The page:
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Groups at higher risk of developing COVID-19

6-minute read

IMPORTANT: If you have severe difficulty breathing, call triple zero (000) immediately and tell the call handler and the paramedics on arrival about your recent travel history and any close contact with a person with confirmed or probable COVID-19.


Some people are more at risk than others of becoming seriously ill with COVID-19. Find out more here about vulnerable groups so you can help to protect them.

Who is at risk?

In Australia, the people most at risk of getting the virus are:

  • those who have been in close contact with someone who has been diagnosed with COVID -19 (including in the 48 hours before their symptoms appeared)
  • people in aged care facilities
  • people in detention facilities
  • people in group residential settings
  • people with a disability

Which groups are especially at risk?

People at most risk of serious infection from COVID-19 include:

  • older people
  • people with weakened immune systems
  • people with diagnosed chronic medical conditions (such as high blood pressure, heart and lung conditions, kidney disease and diabetes)
  • Aboriginal and Torres Strait Islander people, who have higher rates of chronic illness
  • people with a disability

People 70 years of age and older, those 65 years and older with chronic medical conditions, people with weakened immune systems and Aboriginal and Torres Strait Islander people 50 years and older with a chronic medical condition are strongly advised — for their own protection — to continue to stay home. They are also strongly advised to avoid contact with others and non-essential travel, maintain good physical distancing and hand hygiene, and download the COVIDSafe app. Where possible, consider getting groceries or medications delivered or picked up by friends and family.

People with disability

Some people with disability will be at greater risk throughout the COVID-19 pandemic due to:

  • Risk of more serious illness if infected by COVID-19 due to an overlap of different conditions including chronic conditions and weakened immune states.
  • Difficulties in physical distancing for some people who rely on support and assistance from family, carers and support workers.
  • Inability for some people to safely wear a mask.
  • Living in disability accommodation such as group homes or larger facilities.

If I’m pregnant, is there a risk to the baby?

Pregnant women do not appear to be more at risk of developing serious symptoms due to COVID-19 infection than the rest of the general population. A large majority of pregnant women will most likely experience mild to moderate cold and flu-like symptoms.

But pregnant women are at serious risk from other respiratory illnesses, such as the flu. All pregnant women should practise physical distancing, good hand and cough or sneeze hygiene, and get their free flu vaccination.

So far, there has been no evidence to suggest a pregnant woman with COVID-19 passes the infection on to their unborn baby. But at this stage, not enough is known about the virus, so pregnant women should do what they can to avoid any infection.

If you have COVID-19 when your baby is born, every precaution will be taken to keep your baby safe so you can still have contact and breastfeed if you choose.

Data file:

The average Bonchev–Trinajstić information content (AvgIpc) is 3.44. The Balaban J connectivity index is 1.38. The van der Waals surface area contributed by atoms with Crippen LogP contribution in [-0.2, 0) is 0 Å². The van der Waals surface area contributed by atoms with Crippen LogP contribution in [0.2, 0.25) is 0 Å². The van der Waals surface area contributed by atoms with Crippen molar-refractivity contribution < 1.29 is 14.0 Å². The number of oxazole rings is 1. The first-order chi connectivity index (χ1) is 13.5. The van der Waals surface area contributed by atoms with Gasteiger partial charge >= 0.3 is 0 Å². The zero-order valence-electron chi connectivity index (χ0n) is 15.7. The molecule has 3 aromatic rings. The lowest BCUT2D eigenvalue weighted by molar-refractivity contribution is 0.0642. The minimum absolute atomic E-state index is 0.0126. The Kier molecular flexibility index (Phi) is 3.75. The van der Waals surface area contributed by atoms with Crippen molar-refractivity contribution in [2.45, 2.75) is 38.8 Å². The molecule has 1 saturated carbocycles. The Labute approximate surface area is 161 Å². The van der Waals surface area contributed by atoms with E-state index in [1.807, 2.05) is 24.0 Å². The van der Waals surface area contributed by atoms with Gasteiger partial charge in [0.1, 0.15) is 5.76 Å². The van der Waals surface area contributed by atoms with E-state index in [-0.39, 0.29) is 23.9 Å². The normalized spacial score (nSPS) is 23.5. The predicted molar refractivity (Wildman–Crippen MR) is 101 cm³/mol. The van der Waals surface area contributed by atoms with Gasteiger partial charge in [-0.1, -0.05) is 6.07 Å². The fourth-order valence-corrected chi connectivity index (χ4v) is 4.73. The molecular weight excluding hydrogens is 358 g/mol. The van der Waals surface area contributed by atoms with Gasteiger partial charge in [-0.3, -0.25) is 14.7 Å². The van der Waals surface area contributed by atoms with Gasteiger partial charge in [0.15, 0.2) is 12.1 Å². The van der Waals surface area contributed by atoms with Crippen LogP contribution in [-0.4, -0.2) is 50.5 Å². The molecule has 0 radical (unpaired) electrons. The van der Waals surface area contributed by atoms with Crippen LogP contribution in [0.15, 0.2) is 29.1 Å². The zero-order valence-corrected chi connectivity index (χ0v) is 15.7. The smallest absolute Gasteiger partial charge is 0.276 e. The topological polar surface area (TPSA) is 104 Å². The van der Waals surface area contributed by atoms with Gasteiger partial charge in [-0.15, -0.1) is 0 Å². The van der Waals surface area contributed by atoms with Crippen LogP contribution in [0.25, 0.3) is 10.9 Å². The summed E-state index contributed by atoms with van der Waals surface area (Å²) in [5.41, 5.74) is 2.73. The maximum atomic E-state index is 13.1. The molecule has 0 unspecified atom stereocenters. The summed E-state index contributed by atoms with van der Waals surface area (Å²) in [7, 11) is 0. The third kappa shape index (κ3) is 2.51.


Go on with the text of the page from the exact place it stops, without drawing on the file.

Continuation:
Pregnant women should speak with their doctor or midwife about how to stay healthy during this time.

Learn more about COVID-19 and pregnancy.

Are Aboriginal and Torres Strait Islander people the most at risk of serious infection?

Aboriginal and Torres Strait Islander people who live in remote communities are at a higher risk of serious infection from COVID-19 because it can be harder to access healthcare and there are higher rates of other health conditions in the community.

Aboriginal and Torres Strait Islander people 50 years of age and older who have pre-existing medical conditions are strongly advised — for their own protection — to continue to stay home. They are also strongly advised to avoid contact with others, avoid non-essential travel, maintain good physical distancing and hand hygiene, and download the COVIDSafe app. Where possible, consider getting groceries or medications delivered or picked up by friends and family.

To keep vulnerable members of the community safe, all Aboriginal and Torres Strait Islander people need to maintain good hand hygiene, stay home if you don’t need to travel or feel unwell, and keep 1.5 metres from people you don’t live with.

To help protect the local Aboriginal population, Western Australia has banned all non-essential travel to, and from, remote indigenous communities. Exemptions are allowed for the delivery of essential goods, services and medical care.

Learn more about Western Australia travel restrictions.

Download the booklet Keep Our Mob Safe.

Get more information on the management plan for Aboriginal and Torres Strait Islander Populations.

More frequently asked questions (FAQs) about COVID-19

Click on the links below for more questions and answers about the coronavirus (COVID-19).


Information and alerts

Visit the Department of Health's website for the latest alerts on COVID-19 in Australia, or the World Health Organization's website for global updates.


Resources in other languages

COVID-19 resources in other languages are available from the Department of Health, as well as from the ACT, NSW, Qld, SA, Tas, Vic and WA health departments.

Information is also available in Aboriginal languages (NT).


Information for health professionals

The Royal Australian College of General Practitioners (RACGP) provides coronavirus (COVID-19) information for GPs.

Learn more here about the development and quality assurance of healthdirect content.

Last reviewed: October 2020


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